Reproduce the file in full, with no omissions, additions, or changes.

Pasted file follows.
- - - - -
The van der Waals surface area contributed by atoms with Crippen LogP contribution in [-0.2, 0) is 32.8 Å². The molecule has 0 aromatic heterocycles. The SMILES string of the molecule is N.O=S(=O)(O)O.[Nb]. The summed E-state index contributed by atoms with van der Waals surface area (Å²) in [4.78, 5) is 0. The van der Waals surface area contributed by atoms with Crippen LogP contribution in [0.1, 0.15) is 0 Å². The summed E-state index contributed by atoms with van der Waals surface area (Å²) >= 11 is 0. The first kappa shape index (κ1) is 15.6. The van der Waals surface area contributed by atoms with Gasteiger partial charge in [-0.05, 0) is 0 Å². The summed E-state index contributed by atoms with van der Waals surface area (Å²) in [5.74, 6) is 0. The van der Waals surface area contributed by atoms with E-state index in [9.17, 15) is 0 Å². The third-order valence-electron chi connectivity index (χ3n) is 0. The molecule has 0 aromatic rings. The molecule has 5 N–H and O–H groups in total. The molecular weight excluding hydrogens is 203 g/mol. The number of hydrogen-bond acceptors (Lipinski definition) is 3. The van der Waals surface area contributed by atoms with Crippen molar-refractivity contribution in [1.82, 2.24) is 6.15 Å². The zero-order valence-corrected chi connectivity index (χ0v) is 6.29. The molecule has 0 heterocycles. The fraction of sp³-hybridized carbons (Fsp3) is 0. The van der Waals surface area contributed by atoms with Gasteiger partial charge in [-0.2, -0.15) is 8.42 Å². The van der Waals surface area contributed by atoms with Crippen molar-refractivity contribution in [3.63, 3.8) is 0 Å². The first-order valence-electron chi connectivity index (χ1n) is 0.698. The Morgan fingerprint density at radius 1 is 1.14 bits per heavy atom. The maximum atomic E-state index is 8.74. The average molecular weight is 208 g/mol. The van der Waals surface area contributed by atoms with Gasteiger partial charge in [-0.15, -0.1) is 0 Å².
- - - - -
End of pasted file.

The van der Waals surface area contributed by atoms with Crippen LogP contribution in [-0.2, 0) is 32.8 Å². The molecule has 0 aromatic heterocycles. The SMILES string of the molecule is N.O=S(=O)(O)O.[Nb]. The summed E-state index contributed by atoms with van der Waals surface area (Å²) in [4.78, 5) is 0. The van der Waals surface area contributed by atoms with Crippen LogP contribution in [0.1, 0.15) is 0 Å². The summed E-state index contributed by atoms with van der Waals surface area (Å²) >= 11 is 0. The first kappa shape index (κ1) is 15.6. The van der Waals surface area contributed by atoms with Gasteiger partial charge in [-0.05, 0) is 0 Å². The summed E-state index contributed by atoms with van der Waals surface area (Å²) in [5.74, 6) is 0. The van der Waals surface area contributed by atoms with E-state index in [9.17, 15) is 0 Å². The third-order valence-electron chi connectivity index (χ3n) is 0. The molecule has 0 aromatic rings. The molecule has 5 N–H and O–H groups in total. The molecular weight excluding hydrogens is 203 g/mol. The number of hydrogen-bond acceptors (Lipinski definition) is 3. The van der Waals surface area contributed by atoms with Crippen molar-refractivity contribution in [1.82, 2.24) is 6.15 Å². The zero-order valence-corrected chi connectivity index (χ0v) is 6.29. The molecule has 0 heterocycles. The fraction of sp³-hybridized carbons (Fsp3) is 0. The van der Waals surface area contributed by atoms with Gasteiger partial charge in [-0.2, -0.15) is 8.42 Å². The van der Waals surface area contributed by atoms with Crippen molar-refractivity contribution in [3.63, 3.8) is 0 Å². The first-order valence-electron chi connectivity index (χ1n) is 0.698. The Morgan fingerprint density at radius 1 is 1.14 bits per heavy atom. The maximum atomic E-state index is 8.74. The average molecular weight is 208 g/mol. The van der Waals surface area contributed by atoms with Gasteiger partial charge in [-0.15, -0.1) is 0 Å².